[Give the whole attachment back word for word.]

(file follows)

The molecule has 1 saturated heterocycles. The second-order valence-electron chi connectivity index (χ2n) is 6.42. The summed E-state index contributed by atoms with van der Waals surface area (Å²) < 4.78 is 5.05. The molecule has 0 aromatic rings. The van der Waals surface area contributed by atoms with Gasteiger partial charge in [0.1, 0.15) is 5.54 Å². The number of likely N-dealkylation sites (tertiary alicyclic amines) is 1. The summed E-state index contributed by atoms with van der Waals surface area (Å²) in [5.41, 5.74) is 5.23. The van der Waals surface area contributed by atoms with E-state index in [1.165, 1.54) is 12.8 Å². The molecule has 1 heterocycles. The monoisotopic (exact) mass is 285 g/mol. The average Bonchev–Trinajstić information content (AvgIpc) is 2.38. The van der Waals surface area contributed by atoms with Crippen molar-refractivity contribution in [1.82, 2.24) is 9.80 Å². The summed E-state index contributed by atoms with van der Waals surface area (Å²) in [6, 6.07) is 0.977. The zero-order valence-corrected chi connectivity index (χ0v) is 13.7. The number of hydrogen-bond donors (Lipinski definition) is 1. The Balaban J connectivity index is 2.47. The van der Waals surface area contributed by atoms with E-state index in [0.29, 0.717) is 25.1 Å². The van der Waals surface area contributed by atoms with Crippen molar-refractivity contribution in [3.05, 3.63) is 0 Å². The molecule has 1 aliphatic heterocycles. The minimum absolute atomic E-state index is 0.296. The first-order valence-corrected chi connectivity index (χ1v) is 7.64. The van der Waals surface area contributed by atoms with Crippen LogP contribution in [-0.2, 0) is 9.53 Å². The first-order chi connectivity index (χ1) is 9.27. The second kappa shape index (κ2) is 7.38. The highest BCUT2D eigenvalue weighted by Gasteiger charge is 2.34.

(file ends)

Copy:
The molecule has 1 saturated heterocycles. The second-order valence-electron chi connectivity index (χ2n) is 6.42. The summed E-state index contributed by atoms with van der Waals surface area (Å²) < 4.78 is 5.05. The molecule has 0 aromatic rings. The van der Waals surface area contributed by atoms with Gasteiger partial charge in [0.1, 0.15) is 5.54 Å². The number of likely N-dealkylation sites (tertiary alicyclic amines) is 1. The summed E-state index contributed by atoms with van der Waals surface area (Å²) in [5.41, 5.74) is 5.23. The van der Waals surface area contributed by atoms with E-state index in [1.165, 1.54) is 12.8 Å². The molecule has 1 heterocycles. The monoisotopic (exact) mass is 285 g/mol. The average Bonchev–Trinajstić information content (AvgIpc) is 2.38. The van der Waals surface area contributed by atoms with Crippen molar-refractivity contribution in [1.82, 2.24) is 9.80 Å². The summed E-state index contributed by atoms with van der Waals surface area (Å²) in [6, 6.07) is 0.977. The zero-order valence-corrected chi connectivity index (χ0v) is 13.7. The number of hydrogen-bond donors (Lipinski definition) is 1. The Balaban J connectivity index is 2.47. The van der Waals surface area contributed by atoms with E-state index in [0.29, 0.717) is 25.1 Å². The van der Waals surface area contributed by atoms with Crippen molar-refractivity contribution in [3.05, 3.63) is 0 Å². The molecule has 1 aliphatic heterocycles. The minimum absolute atomic E-state index is 0.296. The first-order valence-corrected chi connectivity index (χ1v) is 7.64. The van der Waals surface area contributed by atoms with Crippen LogP contribution in [-0.2, 0) is 9.53 Å². The first-order chi connectivity index (χ1) is 9.27. The second kappa shape index (κ2) is 7.38. The highest BCUT2D eigenvalue weighted by Gasteiger charge is 2.34.